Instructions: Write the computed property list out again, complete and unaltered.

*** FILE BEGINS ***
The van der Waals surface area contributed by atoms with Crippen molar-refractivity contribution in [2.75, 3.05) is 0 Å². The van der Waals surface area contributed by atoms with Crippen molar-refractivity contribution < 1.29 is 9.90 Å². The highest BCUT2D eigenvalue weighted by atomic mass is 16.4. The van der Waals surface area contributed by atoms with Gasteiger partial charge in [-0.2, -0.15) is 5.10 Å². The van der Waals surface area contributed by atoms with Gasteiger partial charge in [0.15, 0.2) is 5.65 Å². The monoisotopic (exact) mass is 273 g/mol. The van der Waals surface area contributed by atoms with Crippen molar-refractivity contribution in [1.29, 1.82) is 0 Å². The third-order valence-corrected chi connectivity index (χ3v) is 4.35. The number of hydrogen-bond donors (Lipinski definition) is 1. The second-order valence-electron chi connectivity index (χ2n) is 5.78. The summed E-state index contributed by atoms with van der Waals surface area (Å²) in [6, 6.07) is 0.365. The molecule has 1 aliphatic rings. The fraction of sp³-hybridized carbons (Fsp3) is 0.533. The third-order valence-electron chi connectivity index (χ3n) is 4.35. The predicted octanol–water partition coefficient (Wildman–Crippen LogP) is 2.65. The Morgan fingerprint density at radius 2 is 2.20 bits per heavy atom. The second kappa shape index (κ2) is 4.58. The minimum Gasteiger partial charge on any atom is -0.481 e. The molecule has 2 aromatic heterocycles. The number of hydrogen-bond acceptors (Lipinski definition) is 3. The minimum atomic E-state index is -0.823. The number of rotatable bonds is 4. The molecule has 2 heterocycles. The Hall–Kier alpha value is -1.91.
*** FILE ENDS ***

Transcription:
The van der Waals surface area contributed by atoms with Crippen molar-refractivity contribution in [2.75, 3.05) is 0 Å². The van der Waals surface area contributed by atoms with Crippen molar-refractivity contribution < 1.29 is 9.90 Å². The highest BCUT2D eigenvalue weighted by atomic mass is 16.4. The van der Waals surface area contributed by atoms with Gasteiger partial charge in [-0.2, -0.15) is 5.10 Å². The van der Waals surface area contributed by atoms with Gasteiger partial charge in [0.15, 0.2) is 5.65 Å². The monoisotopic (exact) mass is 273 g/mol. The van der Waals surface area contributed by atoms with Crippen molar-refractivity contribution in [1.29, 1.82) is 0 Å². The third-order valence-corrected chi connectivity index (χ3v) is 4.35. The number of hydrogen-bond donors (Lipinski definition) is 1. The second-order valence-electron chi connectivity index (χ2n) is 5.78. The summed E-state index contributed by atoms with van der Waals surface area (Å²) in [6, 6.07) is 0.365. The molecule has 1 aliphatic rings. The fraction of sp³-hybridized carbons (Fsp3) is 0.533. The third-order valence-electron chi connectivity index (χ3n) is 4.35. The predicted octanol–water partition coefficient (Wildman–Crippen LogP) is 2.65. The Morgan fingerprint density at radius 2 is 2.20 bits per heavy atom. The second kappa shape index (κ2) is 4.58. The minimum Gasteiger partial charge on any atom is -0.481 e. The molecule has 2 aromatic heterocycles. The number of hydrogen-bond acceptors (Lipinski definition) is 3. The minimum atomic E-state index is -0.823. The number of rotatable bonds is 4. The molecule has 2 heterocycles. The Hall–Kier alpha value is -1.91.